Sunday, November 8, 2015

Dayton Art Institute - Part 2

Continuing with our tour of the Dayton Art Institute with pieces that most caught my attention.

High Noon - 1949
Edward Hopper

 I knew this painter before I looked. Doesn't it have something of the style of Nighthawks? This was clearly Hopper to me, even from across the room. I saw Nighthawks at the Art Institute of Chicago some years ago and was mightily impressed by it. So, too, this one. Simplicity and straight lines seem to appeal to me.

Life About Me - 1951
Robert Brackman

Called "social realism", Brackman chronicled "the life and working conditions of the humbler class". A Russian immigrant, Brackman came to the United States at an early age. This painting is "organized into sections based on the stages of life".

 In a small area between rooms, Tiffany items are grouped behind glass. This dragonfly lamp (close-up below) is exquisite in its detail and workmanship.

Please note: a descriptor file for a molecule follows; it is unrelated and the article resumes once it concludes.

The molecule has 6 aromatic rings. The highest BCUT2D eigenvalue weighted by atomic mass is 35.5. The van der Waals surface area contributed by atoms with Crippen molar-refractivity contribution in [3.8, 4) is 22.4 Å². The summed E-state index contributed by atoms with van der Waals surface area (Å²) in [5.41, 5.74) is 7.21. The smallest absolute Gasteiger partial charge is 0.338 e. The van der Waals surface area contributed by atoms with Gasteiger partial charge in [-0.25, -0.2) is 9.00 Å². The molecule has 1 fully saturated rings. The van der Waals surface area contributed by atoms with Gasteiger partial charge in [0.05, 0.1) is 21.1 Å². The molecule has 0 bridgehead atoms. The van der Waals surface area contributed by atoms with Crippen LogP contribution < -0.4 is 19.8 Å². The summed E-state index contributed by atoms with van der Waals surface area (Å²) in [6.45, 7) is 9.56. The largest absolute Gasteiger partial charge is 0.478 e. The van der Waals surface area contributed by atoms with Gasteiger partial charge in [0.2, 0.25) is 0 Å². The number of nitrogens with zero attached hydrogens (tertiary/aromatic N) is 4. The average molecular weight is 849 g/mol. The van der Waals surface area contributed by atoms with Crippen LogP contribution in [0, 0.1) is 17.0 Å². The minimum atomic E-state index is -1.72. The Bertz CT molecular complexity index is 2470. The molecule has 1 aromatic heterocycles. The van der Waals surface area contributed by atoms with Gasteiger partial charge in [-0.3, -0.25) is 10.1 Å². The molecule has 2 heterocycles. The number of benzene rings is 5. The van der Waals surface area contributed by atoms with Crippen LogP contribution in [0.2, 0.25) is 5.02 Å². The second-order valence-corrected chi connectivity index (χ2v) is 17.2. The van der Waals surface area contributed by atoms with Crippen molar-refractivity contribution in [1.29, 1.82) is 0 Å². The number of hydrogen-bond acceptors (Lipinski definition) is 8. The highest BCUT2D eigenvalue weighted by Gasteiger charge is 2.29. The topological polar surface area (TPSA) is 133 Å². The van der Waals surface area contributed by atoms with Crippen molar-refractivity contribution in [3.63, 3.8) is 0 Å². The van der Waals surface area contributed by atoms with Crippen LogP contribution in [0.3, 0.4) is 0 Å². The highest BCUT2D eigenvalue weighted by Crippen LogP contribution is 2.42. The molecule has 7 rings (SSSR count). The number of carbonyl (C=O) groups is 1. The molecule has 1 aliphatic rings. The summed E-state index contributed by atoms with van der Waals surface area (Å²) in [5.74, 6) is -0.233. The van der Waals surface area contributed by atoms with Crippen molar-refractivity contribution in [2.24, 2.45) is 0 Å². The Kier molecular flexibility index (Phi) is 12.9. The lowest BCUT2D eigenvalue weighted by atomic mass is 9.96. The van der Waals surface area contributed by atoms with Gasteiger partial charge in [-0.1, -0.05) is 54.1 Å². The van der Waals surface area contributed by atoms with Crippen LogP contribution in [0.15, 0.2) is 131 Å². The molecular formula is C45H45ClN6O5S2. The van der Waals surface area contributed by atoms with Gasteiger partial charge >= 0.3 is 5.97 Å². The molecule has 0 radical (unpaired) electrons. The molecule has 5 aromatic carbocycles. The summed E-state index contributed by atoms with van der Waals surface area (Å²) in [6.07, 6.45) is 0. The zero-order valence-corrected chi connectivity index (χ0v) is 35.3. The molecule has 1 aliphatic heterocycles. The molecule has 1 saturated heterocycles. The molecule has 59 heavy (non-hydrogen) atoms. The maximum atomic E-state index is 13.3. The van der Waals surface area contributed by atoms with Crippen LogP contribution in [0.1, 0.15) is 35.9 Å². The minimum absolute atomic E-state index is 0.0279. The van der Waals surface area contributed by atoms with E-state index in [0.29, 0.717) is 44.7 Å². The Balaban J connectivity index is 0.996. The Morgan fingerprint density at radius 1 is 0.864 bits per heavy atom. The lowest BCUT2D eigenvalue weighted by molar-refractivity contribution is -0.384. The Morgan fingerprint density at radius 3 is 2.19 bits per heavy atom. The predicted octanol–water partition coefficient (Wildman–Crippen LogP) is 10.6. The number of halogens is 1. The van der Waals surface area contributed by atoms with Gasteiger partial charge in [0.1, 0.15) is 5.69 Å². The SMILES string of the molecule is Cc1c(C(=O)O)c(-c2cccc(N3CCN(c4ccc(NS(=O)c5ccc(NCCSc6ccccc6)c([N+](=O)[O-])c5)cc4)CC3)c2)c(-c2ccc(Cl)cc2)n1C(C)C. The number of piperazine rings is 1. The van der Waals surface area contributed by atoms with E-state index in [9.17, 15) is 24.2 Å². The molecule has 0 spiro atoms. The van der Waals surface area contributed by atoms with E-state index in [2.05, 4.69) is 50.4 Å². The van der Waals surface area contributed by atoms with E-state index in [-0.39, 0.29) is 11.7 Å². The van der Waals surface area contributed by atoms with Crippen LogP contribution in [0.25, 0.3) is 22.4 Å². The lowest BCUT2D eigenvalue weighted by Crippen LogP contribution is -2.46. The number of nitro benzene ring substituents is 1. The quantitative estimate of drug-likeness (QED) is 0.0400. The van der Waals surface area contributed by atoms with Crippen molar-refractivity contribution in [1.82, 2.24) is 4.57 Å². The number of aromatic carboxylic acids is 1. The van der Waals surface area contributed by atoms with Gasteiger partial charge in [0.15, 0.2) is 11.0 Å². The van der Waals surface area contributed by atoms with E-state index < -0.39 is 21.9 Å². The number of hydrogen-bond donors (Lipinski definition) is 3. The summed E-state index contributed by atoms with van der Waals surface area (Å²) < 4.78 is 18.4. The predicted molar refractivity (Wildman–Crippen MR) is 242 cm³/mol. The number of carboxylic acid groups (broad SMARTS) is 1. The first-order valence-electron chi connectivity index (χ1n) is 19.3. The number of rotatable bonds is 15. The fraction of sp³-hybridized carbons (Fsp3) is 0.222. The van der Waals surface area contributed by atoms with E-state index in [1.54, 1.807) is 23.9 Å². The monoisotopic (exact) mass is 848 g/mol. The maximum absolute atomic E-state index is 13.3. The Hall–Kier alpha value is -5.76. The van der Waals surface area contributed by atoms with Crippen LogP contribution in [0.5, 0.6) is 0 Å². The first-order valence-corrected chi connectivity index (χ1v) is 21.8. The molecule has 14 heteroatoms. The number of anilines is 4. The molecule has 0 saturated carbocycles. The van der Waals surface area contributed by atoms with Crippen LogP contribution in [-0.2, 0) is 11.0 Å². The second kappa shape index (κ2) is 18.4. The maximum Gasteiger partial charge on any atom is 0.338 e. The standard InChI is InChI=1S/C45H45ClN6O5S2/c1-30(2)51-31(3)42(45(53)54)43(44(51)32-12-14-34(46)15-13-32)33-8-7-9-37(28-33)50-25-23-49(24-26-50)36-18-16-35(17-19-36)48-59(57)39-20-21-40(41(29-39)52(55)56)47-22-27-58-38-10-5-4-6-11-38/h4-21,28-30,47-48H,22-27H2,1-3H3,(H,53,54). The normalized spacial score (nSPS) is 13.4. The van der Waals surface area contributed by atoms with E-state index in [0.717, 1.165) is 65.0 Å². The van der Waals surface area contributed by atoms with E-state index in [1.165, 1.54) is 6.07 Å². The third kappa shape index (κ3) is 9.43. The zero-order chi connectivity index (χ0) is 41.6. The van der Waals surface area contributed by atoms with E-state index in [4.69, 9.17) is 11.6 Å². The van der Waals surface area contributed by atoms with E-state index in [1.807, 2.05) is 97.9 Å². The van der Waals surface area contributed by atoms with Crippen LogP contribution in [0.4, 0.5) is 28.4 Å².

Landscape - 1919
Soren Emil Carlsen

Early Morning Calm - 1901
Childe Hassam

 This is a close-up of a small area at the bottom left of the painting. The varied colors and dabs of paint are a good illustration of how an Impressionist creates his scene.

Portrait of a Woman - 1872
Mary Cassatt

Scene in Yosemite Valley - c. 1864-1874
Albert Bierstadt

Landscape - 1880-1883
Edward Edmondson Jr.

 I believe this maple leaf is also by Edmondson. It's striking in its simplicity and its timeliness on the day of our visit.

 When we entered the DAI, I asked one of the attendants whether there was a best place to start. She said each room is complete in and of itself. Tom and I entered to the right which meant that we began with contemporary art and began walking back in time. As you view these posts, note that the dates (as a group) generally regress.

... now, continue with Dayton Art Institute - Part 3

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